David Cameron has said it was “entirely right” for King Charles to have written to ministers and politicians when he was heir to the throne, lobbying on key issues including bovine tuberculosis and herbal medicines.
In an interview with the BBC’s Sunday with Laura Kuenssberg programme, Cameron said he never felt Charles – whose “black spider memos” to ministers were released after a 10-year legal battle – had interfered in politics.
“I never felt he tried to influence me improperly in any way,” the former prime minister said. “I think the heir to the throne has a perfect right to have interest in issues like the environment, preserving wildlife, his interest in the built environment. Many of the causes he took up back in the 60s and 70s might have looked rather fringe but he picked his subject superbly, became an expert in things like climate change and the environment long before politicians.
“I think it is entirely right that the heir to the throne can discuss things with politicians. Why not? I don’t think there should be any public concern about that and my view is the letters should have remained private.”
In memos between Charles and senior government ministers sent in 2004 and 2005 and released in 2015, Charles argued on issues including the design of new hospitals and on an EU directive limiting the use of herbal alternative medicines.
Cameron revealed that Charles practised having audiences with him as prime minister while he was Prince of Wales, in order to be prepared to accede to the throne.
“I had audiences with Prince Charles when Queen Elizabeth II was on the throne because he wanted to start thinking about how to conduct those audiences,” he said. “From what I saw he will be brilliant at that job. Brilliant at listening, brilliant at asking questions, giving wise advice and sage counsel. This has probably been the longest apprenticeship in history.”
Cameron also said Boris Johnson had been “welcomed as the newest member of the club” of ex-prime ministers when he and his predecessors met at the accession council on Saturday. “It’s the club that no one wants to join and you never get to leave,” he said.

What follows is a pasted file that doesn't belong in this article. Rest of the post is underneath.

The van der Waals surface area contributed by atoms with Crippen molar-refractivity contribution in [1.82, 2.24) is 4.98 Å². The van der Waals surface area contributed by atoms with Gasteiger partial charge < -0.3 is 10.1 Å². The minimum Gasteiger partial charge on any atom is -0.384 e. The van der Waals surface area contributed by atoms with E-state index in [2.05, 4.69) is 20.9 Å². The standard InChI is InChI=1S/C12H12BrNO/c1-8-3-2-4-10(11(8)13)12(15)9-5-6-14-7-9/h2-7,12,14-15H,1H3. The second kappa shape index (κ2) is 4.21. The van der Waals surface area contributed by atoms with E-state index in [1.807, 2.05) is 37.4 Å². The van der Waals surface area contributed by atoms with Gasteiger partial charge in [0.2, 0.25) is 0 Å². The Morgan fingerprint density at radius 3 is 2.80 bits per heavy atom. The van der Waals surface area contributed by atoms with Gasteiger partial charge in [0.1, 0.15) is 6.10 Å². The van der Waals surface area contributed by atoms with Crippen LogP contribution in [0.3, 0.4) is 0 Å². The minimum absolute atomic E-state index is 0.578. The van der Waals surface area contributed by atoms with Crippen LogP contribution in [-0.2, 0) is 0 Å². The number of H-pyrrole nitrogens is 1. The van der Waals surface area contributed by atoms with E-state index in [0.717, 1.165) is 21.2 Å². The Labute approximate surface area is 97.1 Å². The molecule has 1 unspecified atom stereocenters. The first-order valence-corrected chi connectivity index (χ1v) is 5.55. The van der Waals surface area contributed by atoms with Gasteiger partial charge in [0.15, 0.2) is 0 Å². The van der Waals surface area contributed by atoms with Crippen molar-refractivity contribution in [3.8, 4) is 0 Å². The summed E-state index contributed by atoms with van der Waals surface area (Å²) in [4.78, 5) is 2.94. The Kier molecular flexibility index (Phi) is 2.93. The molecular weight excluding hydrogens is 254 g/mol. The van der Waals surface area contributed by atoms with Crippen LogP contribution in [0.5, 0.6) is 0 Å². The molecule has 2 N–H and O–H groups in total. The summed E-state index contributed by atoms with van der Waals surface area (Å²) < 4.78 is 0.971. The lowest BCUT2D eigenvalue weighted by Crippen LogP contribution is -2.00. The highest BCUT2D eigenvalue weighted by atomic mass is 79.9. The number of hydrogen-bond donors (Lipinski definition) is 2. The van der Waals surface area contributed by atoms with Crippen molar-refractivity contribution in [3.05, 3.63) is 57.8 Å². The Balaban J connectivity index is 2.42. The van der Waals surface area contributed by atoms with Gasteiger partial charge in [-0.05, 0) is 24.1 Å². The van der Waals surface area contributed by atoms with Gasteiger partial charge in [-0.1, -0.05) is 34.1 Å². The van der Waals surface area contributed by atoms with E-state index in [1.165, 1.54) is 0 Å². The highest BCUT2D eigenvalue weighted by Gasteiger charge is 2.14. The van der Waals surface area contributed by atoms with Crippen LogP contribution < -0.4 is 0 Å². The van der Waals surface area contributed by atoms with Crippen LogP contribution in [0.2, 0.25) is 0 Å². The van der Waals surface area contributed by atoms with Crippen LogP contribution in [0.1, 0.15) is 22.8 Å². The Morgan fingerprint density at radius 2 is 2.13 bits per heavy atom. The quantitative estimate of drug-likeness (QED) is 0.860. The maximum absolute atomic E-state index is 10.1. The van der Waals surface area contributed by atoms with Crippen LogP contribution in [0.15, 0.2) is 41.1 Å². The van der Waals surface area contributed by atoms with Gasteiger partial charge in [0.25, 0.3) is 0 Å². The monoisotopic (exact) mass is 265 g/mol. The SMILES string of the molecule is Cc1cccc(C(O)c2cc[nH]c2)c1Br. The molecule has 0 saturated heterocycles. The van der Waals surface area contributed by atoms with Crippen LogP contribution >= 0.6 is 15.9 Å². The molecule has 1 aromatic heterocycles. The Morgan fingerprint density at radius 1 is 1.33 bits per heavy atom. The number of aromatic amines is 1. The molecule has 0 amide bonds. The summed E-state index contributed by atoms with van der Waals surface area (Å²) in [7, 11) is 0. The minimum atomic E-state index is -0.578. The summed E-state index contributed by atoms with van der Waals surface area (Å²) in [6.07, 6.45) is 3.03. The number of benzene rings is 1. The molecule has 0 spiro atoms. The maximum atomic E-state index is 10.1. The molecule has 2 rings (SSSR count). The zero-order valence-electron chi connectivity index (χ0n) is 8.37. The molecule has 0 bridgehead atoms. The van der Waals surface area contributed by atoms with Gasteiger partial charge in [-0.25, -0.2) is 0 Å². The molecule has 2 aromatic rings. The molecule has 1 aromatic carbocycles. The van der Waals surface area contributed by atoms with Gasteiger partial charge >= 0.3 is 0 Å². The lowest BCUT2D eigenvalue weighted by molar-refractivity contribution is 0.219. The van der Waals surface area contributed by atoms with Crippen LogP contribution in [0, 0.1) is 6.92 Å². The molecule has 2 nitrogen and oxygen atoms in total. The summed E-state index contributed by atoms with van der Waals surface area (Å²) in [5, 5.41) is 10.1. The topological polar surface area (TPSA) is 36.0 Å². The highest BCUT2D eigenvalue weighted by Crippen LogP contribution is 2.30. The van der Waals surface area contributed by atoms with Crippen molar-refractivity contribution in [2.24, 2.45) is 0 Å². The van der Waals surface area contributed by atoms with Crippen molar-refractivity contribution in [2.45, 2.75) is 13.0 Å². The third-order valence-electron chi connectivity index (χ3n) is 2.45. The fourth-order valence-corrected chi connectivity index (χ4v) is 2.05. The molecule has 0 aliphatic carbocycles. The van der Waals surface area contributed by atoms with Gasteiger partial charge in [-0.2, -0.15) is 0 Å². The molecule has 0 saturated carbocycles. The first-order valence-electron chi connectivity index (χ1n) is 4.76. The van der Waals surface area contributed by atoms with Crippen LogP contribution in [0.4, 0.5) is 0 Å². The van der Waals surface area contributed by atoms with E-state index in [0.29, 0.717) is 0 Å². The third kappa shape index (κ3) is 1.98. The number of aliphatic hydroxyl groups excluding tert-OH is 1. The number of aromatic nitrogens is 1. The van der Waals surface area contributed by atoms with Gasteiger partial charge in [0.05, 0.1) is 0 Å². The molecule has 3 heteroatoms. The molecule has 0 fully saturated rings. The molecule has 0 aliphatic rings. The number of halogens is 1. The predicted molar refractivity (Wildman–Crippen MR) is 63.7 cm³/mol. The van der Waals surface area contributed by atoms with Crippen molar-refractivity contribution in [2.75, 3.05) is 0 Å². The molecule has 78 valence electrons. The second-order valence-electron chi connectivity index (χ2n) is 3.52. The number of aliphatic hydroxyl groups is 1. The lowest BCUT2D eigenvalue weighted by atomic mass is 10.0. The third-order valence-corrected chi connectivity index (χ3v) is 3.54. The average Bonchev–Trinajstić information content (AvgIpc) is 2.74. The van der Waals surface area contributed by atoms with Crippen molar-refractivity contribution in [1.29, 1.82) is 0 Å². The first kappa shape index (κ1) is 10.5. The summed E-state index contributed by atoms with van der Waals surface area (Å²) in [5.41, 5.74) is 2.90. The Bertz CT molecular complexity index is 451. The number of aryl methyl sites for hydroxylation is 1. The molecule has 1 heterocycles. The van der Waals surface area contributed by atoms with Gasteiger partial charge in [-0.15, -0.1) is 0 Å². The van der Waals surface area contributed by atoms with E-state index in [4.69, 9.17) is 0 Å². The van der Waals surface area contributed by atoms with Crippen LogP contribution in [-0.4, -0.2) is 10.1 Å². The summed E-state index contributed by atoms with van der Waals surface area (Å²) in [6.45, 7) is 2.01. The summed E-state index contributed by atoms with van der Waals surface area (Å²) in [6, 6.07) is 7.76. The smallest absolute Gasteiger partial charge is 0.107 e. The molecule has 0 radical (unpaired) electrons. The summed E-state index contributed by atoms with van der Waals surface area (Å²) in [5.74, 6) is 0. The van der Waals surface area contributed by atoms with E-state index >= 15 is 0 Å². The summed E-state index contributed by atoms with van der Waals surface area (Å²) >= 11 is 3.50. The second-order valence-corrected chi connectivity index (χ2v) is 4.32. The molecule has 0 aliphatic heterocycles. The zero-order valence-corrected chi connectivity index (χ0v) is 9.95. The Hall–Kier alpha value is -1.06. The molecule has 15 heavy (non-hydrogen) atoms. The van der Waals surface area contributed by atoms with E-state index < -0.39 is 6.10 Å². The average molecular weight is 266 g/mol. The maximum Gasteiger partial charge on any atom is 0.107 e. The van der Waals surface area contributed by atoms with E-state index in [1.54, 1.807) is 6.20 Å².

Cameron was interviewed on the programme along with two other former prime ministers, Theresa May and Gordon Brown. Brown said he believed Charles would change the monarchy.
“I think that what Prince Charles has already indicated is that the monarchy will be smaller. It’s going to be more like a Scandinavian monarchy in the future, but not in a bad way – more informal,” he said.
“He stopped as he entered Buckingham Palace and talked to people in the crowd, and that was a signal that he was sending that he wanted people to feel that he was approachable.”
May also predicted the monarchy would begin to change under Charles. “They have been steadily evolving a different approach, a different way of doing things over time and I am sure King Charles will continue to take that forward,” she said.
“Of course, he is a different person and he may want to change things in some ways, but I think, critically, as the Queen did, any change in the way things are done would be done gradually and very carefully.”
Cameron recalled having to apologise to the Queen after a broadcast mic picked up him saying she had “purred down the line” when told about the Scottish referendum result in 2014.
“It was a very upfront and fulsome apology done very quickly at the beginning of an audience. I think that is all I should say,” he said. “From ever onwards I have been more careful when cameras and microphones are around and I have learned my lesson.”
Asked if the Queen had told him off, Cameron replied: “Obviously everything said at those meetings is entirely private.”